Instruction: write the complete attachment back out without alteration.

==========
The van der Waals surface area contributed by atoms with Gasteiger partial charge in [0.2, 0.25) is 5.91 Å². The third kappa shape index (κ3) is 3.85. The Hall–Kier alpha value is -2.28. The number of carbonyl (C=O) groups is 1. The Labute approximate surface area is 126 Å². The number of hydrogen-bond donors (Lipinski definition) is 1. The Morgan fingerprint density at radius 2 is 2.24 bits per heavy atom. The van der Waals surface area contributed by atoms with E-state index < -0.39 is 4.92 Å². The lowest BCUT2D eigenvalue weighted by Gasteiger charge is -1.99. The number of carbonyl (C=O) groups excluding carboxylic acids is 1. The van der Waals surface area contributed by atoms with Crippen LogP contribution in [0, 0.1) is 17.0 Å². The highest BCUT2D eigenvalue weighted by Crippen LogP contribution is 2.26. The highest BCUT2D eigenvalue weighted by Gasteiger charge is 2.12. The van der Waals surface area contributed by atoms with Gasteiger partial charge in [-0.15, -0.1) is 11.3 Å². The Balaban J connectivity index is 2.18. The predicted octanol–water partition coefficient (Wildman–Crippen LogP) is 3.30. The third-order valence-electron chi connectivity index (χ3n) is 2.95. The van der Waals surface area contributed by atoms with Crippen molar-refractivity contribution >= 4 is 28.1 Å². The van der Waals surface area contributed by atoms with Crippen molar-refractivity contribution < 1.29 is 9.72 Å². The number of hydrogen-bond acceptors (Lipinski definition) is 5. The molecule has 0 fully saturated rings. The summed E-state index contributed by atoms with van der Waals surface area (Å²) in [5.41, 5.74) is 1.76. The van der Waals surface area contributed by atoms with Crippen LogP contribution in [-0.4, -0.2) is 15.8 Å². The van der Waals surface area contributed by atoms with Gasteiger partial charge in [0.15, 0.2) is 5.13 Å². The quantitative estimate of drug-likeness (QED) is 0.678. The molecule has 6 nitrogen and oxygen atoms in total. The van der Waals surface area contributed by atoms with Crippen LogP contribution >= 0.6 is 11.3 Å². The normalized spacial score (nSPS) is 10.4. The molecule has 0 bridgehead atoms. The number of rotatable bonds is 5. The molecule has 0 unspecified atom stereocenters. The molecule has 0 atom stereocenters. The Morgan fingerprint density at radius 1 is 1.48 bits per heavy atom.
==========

The van der Waals surface area contributed by atoms with Gasteiger partial charge in [0.2, 0.25) is 5.91 Å². The third kappa shape index (κ3) is 3.85. The Hall–Kier alpha value is -2.28. The number of carbonyl (C=O) groups is 1. The Labute approximate surface area is 126 Å². The number of hydrogen-bond donors (Lipinski definition) is 1. The Morgan fingerprint density at radius 2 is 2.24 bits per heavy atom. The van der Waals surface area contributed by atoms with E-state index < -0.39 is 4.92 Å². The lowest BCUT2D eigenvalue weighted by Gasteiger charge is -1.99. The number of carbonyl (C=O) groups excluding carboxylic acids is 1. The van der Waals surface area contributed by atoms with Crippen LogP contribution in [0, 0.1) is 17.0 Å². The highest BCUT2D eigenvalue weighted by Crippen LogP contribution is 2.26. The highest BCUT2D eigenvalue weighted by Gasteiger charge is 2.12. The van der Waals surface area contributed by atoms with Gasteiger partial charge in [-0.15, -0.1) is 11.3 Å². The Balaban J connectivity index is 2.18. The predicted octanol–water partition coefficient (Wildman–Crippen LogP) is 3.30. The third-order valence-electron chi connectivity index (χ3n) is 2.95. The van der Waals surface area contributed by atoms with Crippen molar-refractivity contribution >= 4 is 28.1 Å². The van der Waals surface area contributed by atoms with Crippen molar-refractivity contribution < 1.29 is 9.72 Å². The number of hydrogen-bond acceptors (Lipinski definition) is 5. The molecule has 0 fully saturated rings. The summed E-state index contributed by atoms with van der Waals surface area (Å²) in [5.41, 5.74) is 1.76. The van der Waals surface area contributed by atoms with Crippen LogP contribution in [-0.4, -0.2) is 15.8 Å². The van der Waals surface area contributed by atoms with Gasteiger partial charge in [0.15, 0.2) is 5.13 Å². The quantitative estimate of drug-likeness (QED) is 0.678. The molecule has 6 nitrogen and oxygen atoms in total. The van der Waals surface area contributed by atoms with Crippen LogP contribution >= 0.6 is 11.3 Å². The normalized spacial score (nSPS) is 10.4. The molecule has 0 bridgehead atoms. The number of rotatable bonds is 5. The molecule has 0 unspecified atom stereocenters. The molecule has 0 atom stereocenters. The Morgan fingerprint density at radius 1 is 1.48 bits per heavy atom.